From the moment Real Madrid overcame Manchester City to book their place in the Champions League final against Liverpool, Alan Kennedy knew he was going to be a busy man.
The legendary Liverpool left-back was the last man to score the winning goal between the Reds and the Whites in a European Cup final, in Paris no less.
“It didn’t matter who scored the goal,” he insists when FourFourTwo meet up with him.” If it was [Kenny] Dalglish, David Johnson or Terry McDermott, it’s [just] about winning the game. That’s what we looked at after the game.”
When we meet up, Kennedy, now aged 67, has just finished playing in a walking football match at Anfield Community Centre. Before the match he’d been doing media for Liverpool’s TV station alongside 1981’s European Cup-winning captain, Phil Thompson.
No doubt, the story of Thompson taking the European Cup to a pub in Kirkby, The Falcon, has been told once again. It’s a story of legend and one some people wonder if true. It is.
“We knew that Phil had it but we didn’t know what he was going to with it,” explains Kennedy. “We thought he might take it in his Ford Capri – a souped up one if I remember rightly! – and put it on the front seat and everyone else had to get in the back.
“He knew he had to look after it and was responsible for it and the rest is history about going to some of the pubs in Kirkby.”
Speaking to Kennedy it’s clear that he isn’t too keen on the media spotlight, 41 years after his heroics in the Parc des Princes. Indeed, he’s more enthused when discussing the match he’s just finished playing in.
“It’s fantastic,” he says, but his competitive edge still hasn’t gone away: “I’m the most miserable person in the world when we get beaten.”
His side have just lost: “Maybe it’s because we were wearing white – a bit like Real Madrid vs Liverpool! Liverpool won this one and I hope they win the next one as well!”
Memories of '81
We ask about his memories of the week before the final in 1981, when he was arguably less busy than the week before the final this time.
"The week before was just normal training and a build-up to the final,” he recalls. “It wasn’t a special week, we travelled on the Monday and went to the stadium and saw how bad the pitch was!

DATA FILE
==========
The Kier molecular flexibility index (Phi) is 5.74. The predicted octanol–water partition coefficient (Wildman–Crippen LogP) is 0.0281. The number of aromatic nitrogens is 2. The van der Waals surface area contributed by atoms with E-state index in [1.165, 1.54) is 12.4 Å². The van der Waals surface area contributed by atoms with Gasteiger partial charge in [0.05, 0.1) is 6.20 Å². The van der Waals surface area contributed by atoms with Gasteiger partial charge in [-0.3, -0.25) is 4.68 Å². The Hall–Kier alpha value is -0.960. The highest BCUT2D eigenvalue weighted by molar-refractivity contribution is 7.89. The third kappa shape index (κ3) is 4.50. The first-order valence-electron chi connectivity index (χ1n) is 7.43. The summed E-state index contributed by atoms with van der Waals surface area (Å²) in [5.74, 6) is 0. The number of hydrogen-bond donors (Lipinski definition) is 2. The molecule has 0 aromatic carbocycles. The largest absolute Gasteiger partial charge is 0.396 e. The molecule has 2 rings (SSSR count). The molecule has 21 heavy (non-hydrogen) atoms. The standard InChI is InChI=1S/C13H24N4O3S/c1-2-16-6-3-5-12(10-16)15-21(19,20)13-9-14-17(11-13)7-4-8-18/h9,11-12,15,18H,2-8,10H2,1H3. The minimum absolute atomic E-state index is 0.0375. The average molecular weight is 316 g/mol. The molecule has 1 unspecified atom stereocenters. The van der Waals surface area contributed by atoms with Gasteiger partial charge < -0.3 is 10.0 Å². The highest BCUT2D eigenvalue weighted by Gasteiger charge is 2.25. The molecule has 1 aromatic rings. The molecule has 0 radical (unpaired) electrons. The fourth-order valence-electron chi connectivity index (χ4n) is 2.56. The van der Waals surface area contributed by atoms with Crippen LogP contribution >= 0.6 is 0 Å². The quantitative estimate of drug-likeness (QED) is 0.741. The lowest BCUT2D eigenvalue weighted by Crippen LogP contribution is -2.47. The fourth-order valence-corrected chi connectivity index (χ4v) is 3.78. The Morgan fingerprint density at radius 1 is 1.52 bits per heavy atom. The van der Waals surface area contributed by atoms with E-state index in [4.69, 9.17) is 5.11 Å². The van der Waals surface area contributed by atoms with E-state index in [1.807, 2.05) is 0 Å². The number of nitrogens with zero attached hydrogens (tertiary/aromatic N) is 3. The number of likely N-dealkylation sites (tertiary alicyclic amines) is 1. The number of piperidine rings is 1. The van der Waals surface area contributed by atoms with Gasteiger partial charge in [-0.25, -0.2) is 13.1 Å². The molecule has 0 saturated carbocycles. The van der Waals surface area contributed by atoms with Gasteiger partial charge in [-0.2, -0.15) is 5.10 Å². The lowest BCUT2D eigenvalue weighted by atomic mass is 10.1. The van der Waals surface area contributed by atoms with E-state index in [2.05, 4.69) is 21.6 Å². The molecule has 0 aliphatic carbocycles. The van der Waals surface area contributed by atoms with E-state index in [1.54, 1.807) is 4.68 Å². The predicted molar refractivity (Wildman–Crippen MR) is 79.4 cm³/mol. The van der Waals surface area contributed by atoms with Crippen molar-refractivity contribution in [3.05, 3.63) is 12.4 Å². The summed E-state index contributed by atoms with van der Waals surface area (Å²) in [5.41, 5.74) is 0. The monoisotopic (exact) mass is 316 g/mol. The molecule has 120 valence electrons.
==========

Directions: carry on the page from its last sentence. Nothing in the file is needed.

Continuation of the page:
“We looked at what we had to do and then Bob Paisley named the team. He named it quite close to the actual kick-off because he didn’t want anyone to know what it was going to be.
“I had an injury – a broken wrist – and whether they were taking a chance on it nobody knew until the final moment.”
Liverpool did take a chance and then Kennedy took his, controlling a throw-in from Ray Kennedy, beating one defender, then firing in across the face of goal into the opposite far corner.
“It wasn’t about me scoring the winning goal – we still had eight minutes left to play,” he says, humbly.
“Bob Paisley, Joe Fagan and Ronnie Moran were good at bringing you right back down to earth, and they basically said the 11 players on the pitch, and one or two subs, were part of Liverpool Football Club.
“To play for your club and be in a European Cup final was just tremendous. There were only about 48,000-50,000 there – most of them were from Liverpool!”
The best two teams in the world
Of course, Liverpool and Real Madrid have contested another European Cup final since then – in Kyiv in 2018.
A nightmare night for Jurgen Klopp’s side, but they’re a different proposition now, having won every single club trophy possible in the four years since.
"They’re much more experienced now,” says Kennedy. “No matter whether they go a goal behind, they still know how to get something out of it. That’s what may happen against Real Madrid.
“There’s no doubt about it, they are the two best teams in the world - people might say Man City, but Real Madrid beat them [in the semi-final].
“They wait for mistakes from players and they capitalise on it and that’s what they did against Man City.
“I just feel as though this game is going to be fantastic on the football side. If we see Benzema and Mo Salah at their best, we will get goals.”
Kennedy will be hoping that the winning goal is for a Liverpool player – then maybe then he won’t be so in demand in the media the next time these two teams meet...
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Matt Ladson is the co-founder and editor of This Is Anfield, the independent Liverpool news and comment website, and covers all areas of the Reds for FourFourTwo – including transfer analysis, interviews, title wins and European trophies. As well as writing about Liverpool for FourFourTwo he also contributes to other titles including Yahoo and Bleacher Report. He is a lifelong fan of the Reds.
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